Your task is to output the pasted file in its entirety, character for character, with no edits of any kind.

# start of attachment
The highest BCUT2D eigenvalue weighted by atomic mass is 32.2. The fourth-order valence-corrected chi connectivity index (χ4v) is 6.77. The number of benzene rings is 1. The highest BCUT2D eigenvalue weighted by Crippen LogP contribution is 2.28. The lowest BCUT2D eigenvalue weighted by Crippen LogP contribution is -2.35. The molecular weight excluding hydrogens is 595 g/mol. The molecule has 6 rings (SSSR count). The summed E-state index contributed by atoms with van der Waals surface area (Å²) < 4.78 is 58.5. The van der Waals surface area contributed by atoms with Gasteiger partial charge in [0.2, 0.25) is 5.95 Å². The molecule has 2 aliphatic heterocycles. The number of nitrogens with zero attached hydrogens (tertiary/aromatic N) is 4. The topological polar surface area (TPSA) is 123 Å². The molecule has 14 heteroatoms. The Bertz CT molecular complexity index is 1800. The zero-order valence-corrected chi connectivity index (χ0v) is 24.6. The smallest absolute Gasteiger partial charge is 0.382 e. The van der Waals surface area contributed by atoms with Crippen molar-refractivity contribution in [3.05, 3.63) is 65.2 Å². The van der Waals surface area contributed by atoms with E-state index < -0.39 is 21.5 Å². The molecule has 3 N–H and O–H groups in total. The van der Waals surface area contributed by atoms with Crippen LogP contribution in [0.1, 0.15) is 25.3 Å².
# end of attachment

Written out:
The highest BCUT2D eigenvalue weighted by atomic mass is 32.2. The fourth-order valence-corrected chi connectivity index (χ4v) is 6.77. The number of benzene rings is 1. The highest BCUT2D eigenvalue weighted by Crippen LogP contribution is 2.28. The lowest BCUT2D eigenvalue weighted by Crippen LogP contribution is -2.35. The molecular weight excluding hydrogens is 595 g/mol. The molecule has 6 rings (SSSR count). The summed E-state index contributed by atoms with van der Waals surface area (Å²) < 4.78 is 58.5. The van der Waals surface area contributed by atoms with Gasteiger partial charge in [0.2, 0.25) is 5.95 Å². The molecule has 2 aliphatic heterocycles. The number of nitrogens with zero attached hydrogens (tertiary/aromatic N) is 4. The topological polar surface area (TPSA) is 123 Å². The molecule has 14 heteroatoms. The Bertz CT molecular complexity index is 1800. The zero-order valence-corrected chi connectivity index (χ0v) is 24.6. The smallest absolute Gasteiger partial charge is 0.382 e. The van der Waals surface area contributed by atoms with Crippen molar-refractivity contribution in [3.05, 3.63) is 65.2 Å². The van der Waals surface area contributed by atoms with E-state index < -0.39 is 21.5 Å². The molecule has 3 N–H and O–H groups in total. The van der Waals surface area contributed by atoms with Crippen LogP contribution in [0.1, 0.15) is 25.3 Å².